If you’re over the age of twenty-one, chances are, you have spent this season thinking back with fondness on those pre-CoVid (and perhaps, pre-marriage and children) moments spent relaxing with friends at a local watering hole. A hot summer night, a local townie bar, and new friendships: they are the stuff nostalgia-laden movies are made of, and thus begins The God in the Hills. Keri and Dale meet at the Hilljack Haven; they drink, they laugh, and they enjoy one another’s company. Dale suggests, “Hey, you wanna get out of here? ...I meant to a huge bonfire keg party just up the mountain.” In this age of social distancing mandates, this invitation sounds like heaven and sure enough, “Keri thought, tonight may be a lot of fun, after all.” But this is Jon Steffens’ world: Keri isn’t in for an evening of fun. She’s destined for a night of gory terror, and the reader is riding shotgun alongside her.
Part Ojibwa wendigo legend on steroids, part James Dickey’s Deliverance on PCP (and a few smart shakes of Bone Tomahawk for good measure), The God in the Hills made this big city girl terrified to ever step foot in rural Missouri, or any sparsely inhabited woodsy area, for that matter. “He had been here when these hills were made, perhaps before. He was here when the first people respected and feared Him. They paid Him tribute. At first, with animal flesh, [and then] they came to know what he [truly] desired…” And—excuse my pun, but—God help those hapless individuals who were tasked with providing that satiety. Steffens’ novella pulls out all the stops to show what humans are capable of doing once they pass the threshold into raw self-preservation.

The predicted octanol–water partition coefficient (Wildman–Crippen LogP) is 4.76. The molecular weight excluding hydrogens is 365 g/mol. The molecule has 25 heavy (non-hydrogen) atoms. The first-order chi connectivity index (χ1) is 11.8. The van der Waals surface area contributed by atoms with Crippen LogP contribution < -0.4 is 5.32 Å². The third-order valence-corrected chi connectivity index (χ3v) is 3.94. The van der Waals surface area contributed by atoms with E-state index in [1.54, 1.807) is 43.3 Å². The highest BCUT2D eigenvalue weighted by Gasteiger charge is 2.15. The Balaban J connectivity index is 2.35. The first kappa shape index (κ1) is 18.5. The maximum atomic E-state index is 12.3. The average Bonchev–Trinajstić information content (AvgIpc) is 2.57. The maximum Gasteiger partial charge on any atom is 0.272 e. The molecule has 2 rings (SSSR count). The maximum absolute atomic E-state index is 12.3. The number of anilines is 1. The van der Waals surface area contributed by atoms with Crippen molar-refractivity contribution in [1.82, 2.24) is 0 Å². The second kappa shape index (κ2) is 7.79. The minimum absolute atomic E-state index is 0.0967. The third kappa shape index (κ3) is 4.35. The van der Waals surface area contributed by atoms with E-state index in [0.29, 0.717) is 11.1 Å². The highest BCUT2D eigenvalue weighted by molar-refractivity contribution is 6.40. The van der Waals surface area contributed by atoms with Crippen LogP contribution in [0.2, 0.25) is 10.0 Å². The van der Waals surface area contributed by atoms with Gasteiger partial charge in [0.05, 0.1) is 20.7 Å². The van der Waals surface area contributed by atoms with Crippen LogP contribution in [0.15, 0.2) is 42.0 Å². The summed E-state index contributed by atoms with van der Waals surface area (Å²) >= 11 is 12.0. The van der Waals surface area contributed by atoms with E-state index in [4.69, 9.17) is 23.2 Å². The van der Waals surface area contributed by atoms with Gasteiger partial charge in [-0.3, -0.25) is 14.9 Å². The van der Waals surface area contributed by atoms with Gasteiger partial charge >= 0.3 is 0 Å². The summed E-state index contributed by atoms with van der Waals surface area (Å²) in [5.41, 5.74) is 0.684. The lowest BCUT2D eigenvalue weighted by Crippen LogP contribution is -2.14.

The God in the Hills is not for the faint of heart, nor is it for any die-hard feminist horror fans: all of the male characters are despicable misogynists. There is an embarrassment of riches for fans of splattergore, for certain: characters are impaled, spines are broken, and orifices are violated in the most excruciating ways imaginable. The two scenes most unsettling to me, however, are one spotlighting gray pubic hair and another featuring bodily fluid the color of “custard yellow that tasted like rotting leaves and smelled of wet earth.” Steffens’ imagery is wickedly colorful and effective, so don’t read on an empty stomach unless you’re looking to lose a few pounds. This heaping plate of gore is short enough to be finished in one sitting, but it ends with an opening for a sequel. Fans of extreme horror will definitely be asking for a second helping.